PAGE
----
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Author Topic:   Social Security Disability
Chandra
Member

Posts: 668
From:Beaverton, OR
Registered: Nov 2000

posted April 24, 2003 10:36 AM     Click Here to See the Profile for Chandra     Edit/Delete Message   Reply w/Quote
Have any of you with ichthyosis applied for social security disability before? I'm starting the process and am wondering if there's anything that would help me through the process that you're aware of.

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yangm316
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Posts: 25
From:sheboygan, WI, USA
Registered: Oct 2002

posted April 24, 2003 11:16 PM     Click Here to See the Profile for yangm316   Click Here to Email yangm316     Edit/Delete Message   Reply w/Quote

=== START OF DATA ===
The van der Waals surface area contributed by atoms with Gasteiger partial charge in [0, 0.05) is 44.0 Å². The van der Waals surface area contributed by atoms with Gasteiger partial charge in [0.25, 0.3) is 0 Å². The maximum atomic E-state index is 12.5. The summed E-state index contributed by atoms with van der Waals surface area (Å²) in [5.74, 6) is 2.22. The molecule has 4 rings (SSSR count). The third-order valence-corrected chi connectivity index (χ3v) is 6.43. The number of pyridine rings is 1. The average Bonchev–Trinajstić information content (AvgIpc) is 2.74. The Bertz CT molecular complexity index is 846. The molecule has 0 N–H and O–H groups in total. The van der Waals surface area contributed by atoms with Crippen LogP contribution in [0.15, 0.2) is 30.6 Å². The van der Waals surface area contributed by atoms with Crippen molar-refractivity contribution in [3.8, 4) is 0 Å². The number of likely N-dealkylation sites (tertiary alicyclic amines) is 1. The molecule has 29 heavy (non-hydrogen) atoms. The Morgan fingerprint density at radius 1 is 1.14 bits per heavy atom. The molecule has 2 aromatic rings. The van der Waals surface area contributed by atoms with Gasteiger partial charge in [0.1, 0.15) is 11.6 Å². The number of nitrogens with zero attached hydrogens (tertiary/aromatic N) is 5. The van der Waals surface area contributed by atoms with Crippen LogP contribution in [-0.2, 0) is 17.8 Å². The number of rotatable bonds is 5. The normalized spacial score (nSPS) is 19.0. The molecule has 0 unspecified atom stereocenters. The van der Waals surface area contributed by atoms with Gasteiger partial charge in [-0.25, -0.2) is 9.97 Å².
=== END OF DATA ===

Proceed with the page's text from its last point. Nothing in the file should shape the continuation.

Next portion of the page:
we applied for Miah and we were denied. We apealed and we were denied again. Now we are waiting for a hearing. The process is long, but Miah is a child so it might be different for adults.

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R
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Posts: 218
From:
Registered: Feb 2003

posted April 25, 2003 04:39 AM     Click Here to See the Profile for R     Edit/Delete Message   Reply w/Quote
I'm currently on SSI. It took being homeless to get it though and I only get about 540 dollars and that amounts to about 5 dollars a day to live off of after rent. Medicare doesnt pay for treatment either.

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Keith Charsha
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Posts: 466
From:Southern California U.S.A.
Registered: Aug 2000

posted April 25, 2003 10:34 AM     Click Here to See the Profile for Keith Charsha   Click Here to Email Keith Charsha     Edit/Delete Message   Reply w/Quote
Chandra,